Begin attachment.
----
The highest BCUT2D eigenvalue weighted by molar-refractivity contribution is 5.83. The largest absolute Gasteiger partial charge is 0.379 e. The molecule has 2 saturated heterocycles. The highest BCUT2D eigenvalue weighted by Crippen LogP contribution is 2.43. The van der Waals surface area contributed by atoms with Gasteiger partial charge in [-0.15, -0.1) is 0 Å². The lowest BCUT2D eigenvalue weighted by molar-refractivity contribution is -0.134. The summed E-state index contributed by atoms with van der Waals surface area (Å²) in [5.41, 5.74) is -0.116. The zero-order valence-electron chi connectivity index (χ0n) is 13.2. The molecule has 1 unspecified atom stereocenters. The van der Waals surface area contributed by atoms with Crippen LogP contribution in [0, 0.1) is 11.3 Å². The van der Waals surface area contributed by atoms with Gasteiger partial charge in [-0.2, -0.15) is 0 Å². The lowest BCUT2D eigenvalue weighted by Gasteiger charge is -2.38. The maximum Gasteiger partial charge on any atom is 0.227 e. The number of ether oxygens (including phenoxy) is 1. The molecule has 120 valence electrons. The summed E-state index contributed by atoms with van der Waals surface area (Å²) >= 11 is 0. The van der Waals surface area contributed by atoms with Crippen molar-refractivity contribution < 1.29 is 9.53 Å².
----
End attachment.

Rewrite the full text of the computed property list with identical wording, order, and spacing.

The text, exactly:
The highest BCUT2D eigenvalue weighted by molar-refractivity contribution is 5.83. The largest absolute Gasteiger partial charge is 0.379 e. The molecule has 2 saturated heterocycles. The highest BCUT2D eigenvalue weighted by Crippen LogP contribution is 2.43. The van der Waals surface area contributed by atoms with Gasteiger partial charge in [-0.15, -0.1) is 0 Å². The lowest BCUT2D eigenvalue weighted by molar-refractivity contribution is -0.134. The summed E-state index contributed by atoms with van der Waals surface area (Å²) in [5.41, 5.74) is -0.116. The zero-order valence-electron chi connectivity index (χ0n) is 13.2. The molecule has 1 unspecified atom stereocenters. The van der Waals surface area contributed by atoms with Crippen LogP contribution in [0, 0.1) is 11.3 Å². The van der Waals surface area contributed by atoms with Gasteiger partial charge in [-0.2, -0.15) is 0 Å². The lowest BCUT2D eigenvalue weighted by Gasteiger charge is -2.38. The maximum Gasteiger partial charge on any atom is 0.227 e. The number of ether oxygens (including phenoxy) is 1. The molecule has 120 valence electrons. The summed E-state index contributed by atoms with van der Waals surface area (Å²) >= 11 is 0. The van der Waals surface area contributed by atoms with Crippen molar-refractivity contribution < 1.29 is 9.53 Å².